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Sometimes the New York City tabloids get a story which is perfectly suited to their style and format; they regale themselves in it. And right now we have one of those tabloid glory moments. It’s called “Shag Fund-Gate.” And it’s about Rudy’s lavish spending from the public purse in connection with his Long Island trysts with his then-mistress. Not that it matters much to New Yorkers, but Rudy was then married, and he was a bit concerned about his affair getting into the papers. So the story details security detachments and limousine service for his mistress, all at public expense, as well as extraordinary expenses for Rudy associated with his conjugal visits.
Rudy has now advanced a series of contradictory explanations for all of this, and the forensic accountants and public finance experts who have looked at the papers detect an unmistakable pattern: the expenses were being buried in the budgets of other agencies, where they were unlikely to be detected.
What folks outside of New York don’t know is that the state just went through an enormous, drawn-out and painful political scandal involving a highly regarded state official, Comptroller Alan Hevesi, who had a state car and driver pick up and transport his wife. She had been seriously ill for years and melancholia had led her to attempt suicide. Hevesi acknowledged the error and offered to pay back the cost, but the scandal forced him from office.
The disclosures surrounding Giuliani sound at first blush—and even as conceded by him in several interviews—vastly more serious than those which erupted surrounding Hevesi. And there is nothing in Giuliani’s explanations that evokes sympathy. His attempts to brush the matter off with a seigneurial back of the hand and a series of contradictory statements which seem clearly at odds with the facts have only raised more eyebrows.
But throughout this, I kept thinking back to Bernard Kerik. In fact the first scandal surrounding Kerik, though not by any means the one that brought him down, was the disclosure that he had used a city asset—an apartment provided for firemen and policement working near Ground Zero to rest—as a secret love nest, and had rolled up city expenses in connection with it as well. Kerik and Giuliani have a surprisingly strong personal bond, and part of it is, I think, that they share many of the same weaknesses of character.
But today the New York Times gives us the word of the nation’s ultimate ethics expert. It seems there’s nothing wrong with what Giuliani did in billing the city for expenses connected to his visits with his mistress:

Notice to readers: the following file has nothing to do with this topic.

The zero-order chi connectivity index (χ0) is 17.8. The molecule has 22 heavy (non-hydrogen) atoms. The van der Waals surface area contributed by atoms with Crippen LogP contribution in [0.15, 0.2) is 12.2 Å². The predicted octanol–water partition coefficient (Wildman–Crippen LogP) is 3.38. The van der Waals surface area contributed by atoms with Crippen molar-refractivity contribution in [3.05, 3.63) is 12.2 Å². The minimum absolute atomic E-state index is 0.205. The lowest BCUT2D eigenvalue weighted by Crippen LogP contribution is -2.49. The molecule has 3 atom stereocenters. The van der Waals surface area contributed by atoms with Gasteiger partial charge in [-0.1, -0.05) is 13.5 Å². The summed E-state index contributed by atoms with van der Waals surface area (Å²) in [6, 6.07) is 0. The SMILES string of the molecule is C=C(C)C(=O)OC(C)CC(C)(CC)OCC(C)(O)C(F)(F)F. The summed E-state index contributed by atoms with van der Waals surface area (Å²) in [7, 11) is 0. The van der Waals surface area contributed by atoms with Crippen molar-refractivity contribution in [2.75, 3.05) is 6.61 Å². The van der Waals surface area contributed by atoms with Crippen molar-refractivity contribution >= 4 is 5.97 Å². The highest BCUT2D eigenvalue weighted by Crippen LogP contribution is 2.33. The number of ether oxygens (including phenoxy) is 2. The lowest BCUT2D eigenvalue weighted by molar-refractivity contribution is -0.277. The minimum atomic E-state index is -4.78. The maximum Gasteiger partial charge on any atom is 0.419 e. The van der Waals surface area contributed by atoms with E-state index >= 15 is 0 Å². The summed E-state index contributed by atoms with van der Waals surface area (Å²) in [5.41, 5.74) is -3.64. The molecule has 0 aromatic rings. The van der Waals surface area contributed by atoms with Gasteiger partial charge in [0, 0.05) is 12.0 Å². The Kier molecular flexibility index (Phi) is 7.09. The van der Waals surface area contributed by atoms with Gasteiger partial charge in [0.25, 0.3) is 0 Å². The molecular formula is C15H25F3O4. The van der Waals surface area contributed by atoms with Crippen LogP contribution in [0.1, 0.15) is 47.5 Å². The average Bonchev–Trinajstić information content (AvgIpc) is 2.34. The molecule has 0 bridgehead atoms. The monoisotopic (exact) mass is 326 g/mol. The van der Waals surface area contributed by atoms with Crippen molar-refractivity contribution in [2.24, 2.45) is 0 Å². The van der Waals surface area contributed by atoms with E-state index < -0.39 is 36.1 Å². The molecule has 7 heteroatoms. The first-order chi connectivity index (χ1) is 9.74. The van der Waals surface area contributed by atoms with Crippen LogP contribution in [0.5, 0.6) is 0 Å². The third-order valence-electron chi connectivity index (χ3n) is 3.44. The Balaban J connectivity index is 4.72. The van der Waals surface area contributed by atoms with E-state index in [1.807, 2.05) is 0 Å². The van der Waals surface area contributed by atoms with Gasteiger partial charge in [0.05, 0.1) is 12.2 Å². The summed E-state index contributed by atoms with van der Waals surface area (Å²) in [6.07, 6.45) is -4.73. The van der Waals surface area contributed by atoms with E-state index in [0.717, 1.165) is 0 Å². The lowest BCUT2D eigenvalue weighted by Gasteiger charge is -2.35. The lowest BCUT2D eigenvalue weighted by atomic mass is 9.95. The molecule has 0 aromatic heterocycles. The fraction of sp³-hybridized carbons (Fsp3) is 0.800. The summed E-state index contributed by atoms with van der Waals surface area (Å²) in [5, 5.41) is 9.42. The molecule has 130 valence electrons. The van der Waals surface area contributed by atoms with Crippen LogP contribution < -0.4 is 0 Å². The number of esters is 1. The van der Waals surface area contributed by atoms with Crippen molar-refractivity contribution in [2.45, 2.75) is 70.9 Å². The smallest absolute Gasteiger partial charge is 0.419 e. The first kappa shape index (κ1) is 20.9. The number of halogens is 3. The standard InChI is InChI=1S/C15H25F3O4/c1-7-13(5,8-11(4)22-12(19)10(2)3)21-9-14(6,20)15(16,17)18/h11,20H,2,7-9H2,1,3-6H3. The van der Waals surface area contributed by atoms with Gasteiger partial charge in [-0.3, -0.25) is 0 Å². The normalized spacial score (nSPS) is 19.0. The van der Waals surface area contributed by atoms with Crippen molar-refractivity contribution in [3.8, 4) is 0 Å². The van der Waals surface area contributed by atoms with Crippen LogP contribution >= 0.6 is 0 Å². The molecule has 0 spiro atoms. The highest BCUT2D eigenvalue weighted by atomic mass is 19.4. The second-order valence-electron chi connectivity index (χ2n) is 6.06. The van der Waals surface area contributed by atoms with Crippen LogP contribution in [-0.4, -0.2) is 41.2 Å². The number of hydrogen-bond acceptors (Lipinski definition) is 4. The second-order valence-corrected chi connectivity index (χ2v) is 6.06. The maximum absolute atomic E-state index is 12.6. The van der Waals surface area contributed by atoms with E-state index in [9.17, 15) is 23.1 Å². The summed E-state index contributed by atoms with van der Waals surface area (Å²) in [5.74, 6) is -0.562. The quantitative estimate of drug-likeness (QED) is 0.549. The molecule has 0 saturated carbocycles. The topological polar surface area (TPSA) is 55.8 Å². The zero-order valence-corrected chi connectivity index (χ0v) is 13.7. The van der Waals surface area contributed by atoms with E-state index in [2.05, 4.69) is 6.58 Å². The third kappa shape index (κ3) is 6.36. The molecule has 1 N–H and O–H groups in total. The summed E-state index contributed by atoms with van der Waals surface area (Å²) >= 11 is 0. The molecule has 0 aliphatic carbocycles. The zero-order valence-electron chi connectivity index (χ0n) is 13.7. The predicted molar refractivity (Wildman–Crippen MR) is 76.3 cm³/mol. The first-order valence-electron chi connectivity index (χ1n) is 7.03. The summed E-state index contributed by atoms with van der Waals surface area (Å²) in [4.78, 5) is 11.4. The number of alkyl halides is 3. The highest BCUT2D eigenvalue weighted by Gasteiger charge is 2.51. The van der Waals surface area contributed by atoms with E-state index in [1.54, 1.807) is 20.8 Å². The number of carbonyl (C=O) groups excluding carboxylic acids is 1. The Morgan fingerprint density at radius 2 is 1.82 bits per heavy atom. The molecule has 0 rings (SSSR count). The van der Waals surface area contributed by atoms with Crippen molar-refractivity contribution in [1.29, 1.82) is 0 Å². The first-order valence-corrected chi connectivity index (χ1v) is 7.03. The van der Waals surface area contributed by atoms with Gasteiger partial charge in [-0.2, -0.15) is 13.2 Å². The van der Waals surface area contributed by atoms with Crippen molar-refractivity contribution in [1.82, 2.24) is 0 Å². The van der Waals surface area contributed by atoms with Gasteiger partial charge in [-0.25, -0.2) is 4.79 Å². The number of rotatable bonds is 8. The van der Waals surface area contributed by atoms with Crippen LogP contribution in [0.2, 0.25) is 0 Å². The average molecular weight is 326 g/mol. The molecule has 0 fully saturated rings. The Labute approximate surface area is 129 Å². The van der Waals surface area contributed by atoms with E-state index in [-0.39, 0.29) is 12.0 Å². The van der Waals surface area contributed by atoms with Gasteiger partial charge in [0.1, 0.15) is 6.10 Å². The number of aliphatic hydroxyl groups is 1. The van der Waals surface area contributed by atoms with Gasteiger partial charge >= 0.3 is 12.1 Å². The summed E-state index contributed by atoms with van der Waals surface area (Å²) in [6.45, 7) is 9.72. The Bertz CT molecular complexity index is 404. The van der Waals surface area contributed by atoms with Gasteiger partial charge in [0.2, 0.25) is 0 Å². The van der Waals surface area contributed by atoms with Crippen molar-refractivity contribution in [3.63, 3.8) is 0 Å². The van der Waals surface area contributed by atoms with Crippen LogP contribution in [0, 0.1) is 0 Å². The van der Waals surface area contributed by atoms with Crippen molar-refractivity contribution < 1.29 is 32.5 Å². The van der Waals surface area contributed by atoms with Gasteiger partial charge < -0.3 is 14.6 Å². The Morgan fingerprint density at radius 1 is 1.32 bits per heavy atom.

Bernard B. Kerik, who was Mr. Giuliani’s police commissioner when some of the charges were billed, said in an interview yesterday that the security detail’s travel expenses would normally come out of the Police Department’s budget.
“There would be no need for anyone to conceal his detail’s travel expenses,” said Mr. Kerik, who was indicted earlier this month on unrelated federal tax fraud and corruption charges. “And I think It’s ridiculous for anyone to suggest that the mayor or his staff attempted to do so.”
More from Scott Horton:
Six Questions — October 18, 2014, 8:00 pm
Nathaniel Raymond on CIA interrogation techniques.
Mark Denbeaux on the NCIS cover-up of three “suicides” at Guantánamo Bay Detention Camp
From the June 2014 issue
Acres of hemp grown by “patriotic‚” U.S. farmers in 1942 at the behest of the U.S. government:
A study suggested that the health effects of exposure to nuclear radiation at Chernobyl were no worse than ill health resulting from smoking and normal urban air pollution.
Greenpeace apologized after activists accidentally defaced the site of Peru’s 2,000-year-old Nazca Lines when they unfurled cloth letters reading “time for change” near the ancient sand drawings. “We fully understand,” the group wrote in a statement, “that this looks bad.”
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“I hope that after reading the following pages the leaders of the Y. M. C. A. will start a campaign to induce good young men to do nothing. If so, I shall not have lived in vain.”